What retailers should know about the debate over SNAP in the 2023 Farm Bill

Work requirements, online purchasing, and product choices are all up for discussion.
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· 5 min read

A new Farm Bill is upon us, and ICYMI, it has major implications for the retail industry. About 80% of the bill’s funds will go toward nutrition programs, particularly the Supplemental Nutrition Assistance Program (SNAP), determining who can receive government assistance to buy groceries and how much $$ they can spend. It’s historically been a much-debated topic, so you can bet there won’t be any snap decisions about SNAP.

SNAP is expected to reach 43.5 million participants per month this year, up from 42.3 million in 2022, who receive $230 per month on average.

Since nutrition accounts for so much $$, it’s often a section of the Farm Bill evaluated for possible cuts—and typically a partisan issue, Gina Plata-Nino, deputy director of SNAP at nonprofit Food Research & Advocacy Center (FRAC), told Retail Brew. This year is particularly tricky, because a lot has changed since the 2018 Farm Bill.

  • The pandemic led to emergency allotments, but those extra benefits expire after this month, cutting $82 a month on average.
  • In 2021, the Thrifty Food Plan (TFP), the baseline for deciding SNAP benefits’ value, was re-evaluated for the first time since 1975, resulting in benefits being bumped up 21% to $1.19 per person per day (or $0.40 per person per meal).

“2018: It’s not like 2023. Our economy’s a little bit different. Inflation has gone up, expenses have gone up,” Plata-Nino noted. “These are opportunities to see how best [to] strengthen the SNAP program, because it does directly impact the local economy.”

With SNAP benefits accounting for 12.3% of total at-home US grocery retail sales last year, program changes could have a direct effect on grocery stores’ business.

All access: The Senate Committee on Agriculture, Nutrition, & Forestry held a Farm Bill hearing on February 16, led by Stacy Dean, deputy under secretary for food, nutrition, and consumer services at the USDA, to discuss nutrition issues in the legislation.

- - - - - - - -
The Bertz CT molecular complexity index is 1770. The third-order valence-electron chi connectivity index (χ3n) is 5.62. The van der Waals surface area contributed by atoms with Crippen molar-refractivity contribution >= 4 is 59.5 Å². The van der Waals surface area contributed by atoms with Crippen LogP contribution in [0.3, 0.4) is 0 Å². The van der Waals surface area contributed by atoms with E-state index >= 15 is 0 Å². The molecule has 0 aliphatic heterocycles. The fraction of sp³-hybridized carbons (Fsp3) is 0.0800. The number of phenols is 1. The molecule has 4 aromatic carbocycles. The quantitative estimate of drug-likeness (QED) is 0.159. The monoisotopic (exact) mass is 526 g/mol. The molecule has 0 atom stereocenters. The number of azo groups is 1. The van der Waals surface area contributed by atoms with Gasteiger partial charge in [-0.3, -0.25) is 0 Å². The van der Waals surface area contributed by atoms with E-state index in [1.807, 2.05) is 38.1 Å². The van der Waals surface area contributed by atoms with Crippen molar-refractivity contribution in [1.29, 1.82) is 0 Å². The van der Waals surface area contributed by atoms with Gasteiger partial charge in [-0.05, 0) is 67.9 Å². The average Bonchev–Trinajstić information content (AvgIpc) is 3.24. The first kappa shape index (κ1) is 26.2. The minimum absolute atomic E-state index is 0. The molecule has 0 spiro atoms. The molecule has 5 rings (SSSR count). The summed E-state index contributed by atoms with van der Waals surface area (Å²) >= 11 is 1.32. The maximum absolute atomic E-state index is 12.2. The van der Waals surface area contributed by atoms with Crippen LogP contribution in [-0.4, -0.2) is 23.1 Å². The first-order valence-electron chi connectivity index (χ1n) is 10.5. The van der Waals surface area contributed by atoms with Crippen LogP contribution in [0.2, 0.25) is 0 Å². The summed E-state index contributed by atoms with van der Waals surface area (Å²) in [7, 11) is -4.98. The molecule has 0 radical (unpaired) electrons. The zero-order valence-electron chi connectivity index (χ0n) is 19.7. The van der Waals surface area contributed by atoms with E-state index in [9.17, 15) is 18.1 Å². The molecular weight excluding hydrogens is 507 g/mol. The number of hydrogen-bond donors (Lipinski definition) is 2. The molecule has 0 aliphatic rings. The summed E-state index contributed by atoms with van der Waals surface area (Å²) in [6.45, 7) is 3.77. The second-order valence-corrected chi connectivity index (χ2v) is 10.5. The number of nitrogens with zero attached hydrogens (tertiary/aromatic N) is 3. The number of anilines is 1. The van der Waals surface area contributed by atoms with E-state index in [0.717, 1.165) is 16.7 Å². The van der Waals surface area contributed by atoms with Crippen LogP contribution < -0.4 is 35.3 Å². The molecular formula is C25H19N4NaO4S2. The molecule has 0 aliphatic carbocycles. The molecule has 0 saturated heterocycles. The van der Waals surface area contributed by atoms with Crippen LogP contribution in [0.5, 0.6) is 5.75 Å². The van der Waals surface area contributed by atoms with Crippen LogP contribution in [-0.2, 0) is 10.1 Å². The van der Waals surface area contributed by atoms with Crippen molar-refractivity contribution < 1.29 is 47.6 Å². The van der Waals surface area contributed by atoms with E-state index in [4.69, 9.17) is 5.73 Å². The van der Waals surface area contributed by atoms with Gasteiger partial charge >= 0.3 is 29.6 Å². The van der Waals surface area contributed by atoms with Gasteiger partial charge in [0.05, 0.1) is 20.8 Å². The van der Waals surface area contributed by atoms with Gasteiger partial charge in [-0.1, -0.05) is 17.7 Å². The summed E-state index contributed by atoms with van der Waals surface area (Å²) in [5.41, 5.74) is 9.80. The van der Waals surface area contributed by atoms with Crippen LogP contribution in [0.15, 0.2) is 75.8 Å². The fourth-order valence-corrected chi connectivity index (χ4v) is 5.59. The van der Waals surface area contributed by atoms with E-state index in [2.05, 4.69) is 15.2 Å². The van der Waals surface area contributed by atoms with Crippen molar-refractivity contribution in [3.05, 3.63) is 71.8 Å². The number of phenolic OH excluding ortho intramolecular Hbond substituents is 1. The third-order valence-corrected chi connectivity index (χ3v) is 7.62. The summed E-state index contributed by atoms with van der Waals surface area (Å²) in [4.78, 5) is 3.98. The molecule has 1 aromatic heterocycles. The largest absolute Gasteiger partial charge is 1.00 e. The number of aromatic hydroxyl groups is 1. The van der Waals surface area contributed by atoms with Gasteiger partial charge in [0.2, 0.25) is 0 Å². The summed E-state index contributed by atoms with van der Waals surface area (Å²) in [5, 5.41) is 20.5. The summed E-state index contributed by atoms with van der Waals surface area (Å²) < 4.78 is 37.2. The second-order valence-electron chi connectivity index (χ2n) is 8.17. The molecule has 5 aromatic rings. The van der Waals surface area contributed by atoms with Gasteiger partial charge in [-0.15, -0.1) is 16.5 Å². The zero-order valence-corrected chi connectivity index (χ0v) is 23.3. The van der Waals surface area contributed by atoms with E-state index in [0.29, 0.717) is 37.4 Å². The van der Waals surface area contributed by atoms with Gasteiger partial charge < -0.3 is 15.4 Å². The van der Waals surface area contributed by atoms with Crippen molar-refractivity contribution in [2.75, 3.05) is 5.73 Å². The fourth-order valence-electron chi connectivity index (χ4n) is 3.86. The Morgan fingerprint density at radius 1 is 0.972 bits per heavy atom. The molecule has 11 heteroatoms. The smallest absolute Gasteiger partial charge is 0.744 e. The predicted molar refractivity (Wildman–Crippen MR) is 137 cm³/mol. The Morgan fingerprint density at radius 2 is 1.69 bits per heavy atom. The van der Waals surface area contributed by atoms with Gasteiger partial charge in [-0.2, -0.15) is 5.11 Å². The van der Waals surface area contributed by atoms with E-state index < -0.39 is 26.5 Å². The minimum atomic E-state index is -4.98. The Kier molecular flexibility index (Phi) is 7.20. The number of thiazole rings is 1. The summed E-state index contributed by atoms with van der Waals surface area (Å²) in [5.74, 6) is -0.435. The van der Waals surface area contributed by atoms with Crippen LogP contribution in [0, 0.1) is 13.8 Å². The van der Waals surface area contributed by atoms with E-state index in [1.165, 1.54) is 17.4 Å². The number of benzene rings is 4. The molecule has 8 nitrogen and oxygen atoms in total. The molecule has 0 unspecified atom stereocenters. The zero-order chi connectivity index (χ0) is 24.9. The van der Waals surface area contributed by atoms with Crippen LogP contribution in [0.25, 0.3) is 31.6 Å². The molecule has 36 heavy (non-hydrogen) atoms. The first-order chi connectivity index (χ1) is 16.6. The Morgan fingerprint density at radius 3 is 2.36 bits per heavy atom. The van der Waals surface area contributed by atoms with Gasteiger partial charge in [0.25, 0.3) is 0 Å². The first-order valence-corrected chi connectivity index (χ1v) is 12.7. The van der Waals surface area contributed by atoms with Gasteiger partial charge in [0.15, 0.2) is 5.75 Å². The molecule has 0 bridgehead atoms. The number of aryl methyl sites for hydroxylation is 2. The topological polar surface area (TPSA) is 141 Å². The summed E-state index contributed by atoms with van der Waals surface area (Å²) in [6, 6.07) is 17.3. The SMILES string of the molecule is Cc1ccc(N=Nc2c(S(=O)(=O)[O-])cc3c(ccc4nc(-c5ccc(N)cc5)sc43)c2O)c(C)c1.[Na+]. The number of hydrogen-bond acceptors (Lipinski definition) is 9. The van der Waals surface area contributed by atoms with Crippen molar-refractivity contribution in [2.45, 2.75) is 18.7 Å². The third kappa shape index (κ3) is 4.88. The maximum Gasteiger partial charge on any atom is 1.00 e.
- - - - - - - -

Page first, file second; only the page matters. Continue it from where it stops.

Dean’s testimony noted that SNAP supports retailers, local food distributors, and farmers, and included goals to expand SNAP online shopping, which The National Grocers Association (NGA), representing independent grocers and distributors, also said it supports. The NGA also identified a need to help independent retailers onboard online payment processing capabilities, which can be technically and financially challenging.

  • According to Dean’s testimony, 175+ retailers across thousands of stores offer SNAP online purchasing, and nearly 4 million SNAP households shopped online in November 2022, up from 35,000 in March 2020. She also noted that the USDA will announce a SNAP Mobile Payments Pilot in five states in the coming weeks.

Plata-Nino said FRAC “always pushes benefit adequacy” in the Farm Bill. She pointed to a bill introduced by Rep. Alma Adams, D-N.C.,) that would use the Low-Cost Food Plan to determine SNAP maximum benefit allotment, rather than the TFP (the lowest of four food plans the USDA develops), which Plata-Nino said “unrealistically assumes food availability and affordability.”

  • A family of four would receive a maximum of $224.10 per week using TFP, but $240 using the Low-Cost Food Plan, per the USDA’s December 2022 reports on the plans.

Cut it out: The latest Congressional Budget Office forecast increased its 2023–2032 estimate for SNAP by $93 billion (8%) from May 2022, due to projected higher enrollment and further required evaluations of the TFP, bringing it to $1.2 trillion over 10 years. Many Republican senators, including Senator Chuck Grassley, R-Iowa, expressed concern over the budget, pushing for cuts and stricter requirements.

  • Some, like Grassley, weren’t happy about the TFP evaluation process, which the US Government Accountability Office determined could’ve used “better planning and accountability.”

Senator John Boozman, R-Ark., ranking member of the committee, said “it’s time for USDA to get serious about enforcing work requirements,” noting that “states should no longer be allowed to game the system.”

  • Five Republican representatives sent a letter to President Biden this month stating work requirements for able-bodied adults “promote community engagement and a transition to self-sufficiency.”
  • In contrast, Plata-Nino said FRAC supports getting rid of work requirements for able-bodied adults without dependents, which she called “draconian.” Feeding America is also pushing to expand employment and training programs without increasing work requirements.
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And while a recent Iowa bill proposed blocking SNAP recipients from buying staples like white bread, cheese slices, and fresh meat, the NGA said it supports the Farm Bill maintaining participants’ product choice, noting it would otherwise discourage retailer participation and force grocery store cashiers to “become the food police.”

Plata-Nino argued that reducing product choice, along with other proposed cuts to SNAP, would ultimately have a negative impact on the local economy.

“It’s not money; it’s funds that directly go into grocery stores, that go into supermarkets, and it goes into farmers,” she said. “People don’t get to keep that; it just helps them eat.”

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Retail Brew delivers the latest retail industry news and insights surrounding marketing, DTC, and e-commerce to keep leaders and decision-makers up to date.